Does a Desire to Remain on Unemployment Make a Worker Less Loyal?

There are a lot of people writing and talking about the federal and state financial support available for people affected by the COVID-19 virus. Many of them are much smarter than me. (For example, over at TLNT, check out “CARES Act FAQs: What You Need to Know About Employee Retention Credits and Paycheck Protection Programs.”) And as I’ve mostly been affected second-hand (you know, working from home and not being able to go to my favorite restaurant), I kind of stopped paying attention to a lot of it. There’s so much, and it can quickly become overwhelming.

But my interest was piqued when stories started popping up about how some people don’t want to go back to work because they can make more on unemployment with the federal supplement than on the job. What’s more, after furloughing or laying off employees, some businesses that suddenly found out that they received some of the Paycheck Protection Program (PPP) grant money now find themselves short of employees who don’t want to return.

This can especially apply to tipped or sales workers. For example, as HR expert Suzanne Lucas points out:

“[S]pa workers earn average tips between 10% and 15%. “That can make up a significant portion of income,” she explains. “In other words, asking employees to come back isn’t bringing them back to their old paycheck but to their old flat rate — which is below their normal income. So, it’s not even a question of making more money on unemployment — they also make less working when the business is closed than they would when it is opened.”

In other words, this isn’t about people being “too lazy” to return to work. Most everyone is being asked to do more than normal — we are caring for our families differently, helping to educate our children, working at different locations or shifts, etc. Assuming, of course, that you haven’t caught the virus.

So when I read Kris Dunn’s article on The HR Capitalist, I expected some helpful tips for employers to support their people during this time. What I did not expect was a call to reward loyalty. 

This has been the battle cry for as long as I can remember. Stay loyal to your employer and they will reward you. But is that really true?

I’ve been through two large recessions during my adult life and did not see any of that loyalty from my employer come to me. The first, after 9/11, was a furlough and then a layoff, during which at least decisions were made swiftly so we could move on. The second, while I remained employed, dragged out and while we all kept our jobs but gave up pay increases and PTO (which never returned). We also saw promised promotions disappear. Where was our reward for loyalty or our strong work ethic? 

In his post, Kris asks what to do if you’re an employer and you have employees who don’t want you to protect jobs because unemployment is richer or employees who have been furloughed but are signaling they don’t want you to bring them back for the same reason.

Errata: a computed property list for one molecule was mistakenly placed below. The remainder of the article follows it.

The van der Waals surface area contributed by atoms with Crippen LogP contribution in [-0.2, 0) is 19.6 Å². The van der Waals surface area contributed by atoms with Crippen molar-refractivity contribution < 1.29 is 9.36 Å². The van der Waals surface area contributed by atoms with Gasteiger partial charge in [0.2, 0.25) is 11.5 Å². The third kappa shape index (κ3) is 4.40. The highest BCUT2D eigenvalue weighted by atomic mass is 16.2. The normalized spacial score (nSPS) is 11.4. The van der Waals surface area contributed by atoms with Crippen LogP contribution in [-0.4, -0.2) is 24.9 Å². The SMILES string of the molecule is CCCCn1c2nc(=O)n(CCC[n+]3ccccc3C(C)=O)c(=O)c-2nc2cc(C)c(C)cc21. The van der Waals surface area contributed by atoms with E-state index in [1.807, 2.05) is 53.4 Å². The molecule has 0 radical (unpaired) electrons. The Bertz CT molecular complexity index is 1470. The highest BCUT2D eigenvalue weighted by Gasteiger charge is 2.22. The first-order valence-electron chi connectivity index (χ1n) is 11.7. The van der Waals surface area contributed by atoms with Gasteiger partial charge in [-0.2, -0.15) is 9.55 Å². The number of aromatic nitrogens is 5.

Kris advocates for empathy above all else, since people may be prioritizing safety over money. However, he adds that:

“[W]hen people who are working full schedules (or you’re paying in full while you try to wait this out) want to get the compensation provided by the federal unemployment benefit — or want to stay out and not return to work if you furloughed them and want to bring them back, they’re telling you what they value most. Money in the pocket during a recession is key. So you can’t blame the people who view the world in that way, right? Right.”

Nonetheless, Kris clarifies:

“[Y]ou can prioritize the people who didn’t feel that way for the rest of your company’s existence…Simply put, the people who never blinked and valued the job over the unemployment compensation are the building blocks of your company moving forward.”

Now, I do think there is an argument to be made to encourage your staff to return. But you are going to need to look internally before bemoaning a lack of loyalty or work ethic for those who would rather stay on unemployment while they can.

The rules for unemployment haven’t changed. Your employees can’t just quit and qualify. How did you treat them when you announced layoffs? Did you treat your employees with respect during that process? How did you treat your employees prior to everything that happened? Were you loyal to them? Did you reward their work ethic?

Do you really understand what your employees are going through right now? Do you know how much that extra $600 a week affects them? Are there ways you can work with them during this time so that they can support you but not lose those extra dollars?

As I mentioned in a Twitter conversation about Kris’ post, “I’m so tired of the take that we need to care about the job more than the $$. If you are only making $30k/year, you need each and every cent to survive.”

Yes, there will be some employees who will want to come back right away, but you shouldn’t dismiss those who are unable to, for whatever reason, as being less loyal. I hope you take the time to talk to your employees, to figure out how to work with them and not pit them against each other for who is most loyal. Most of the time, that bet doesn’t pay off for them.

Wendy Dailey is a talent acquisition professional, writer, blogger, podcaster, wife, mother, Girl Scout leader. Follow her online: #HRSocialHour, #HRWonderWomen, and @wyndall93. And check out her blog at mydaileyjourney.com.

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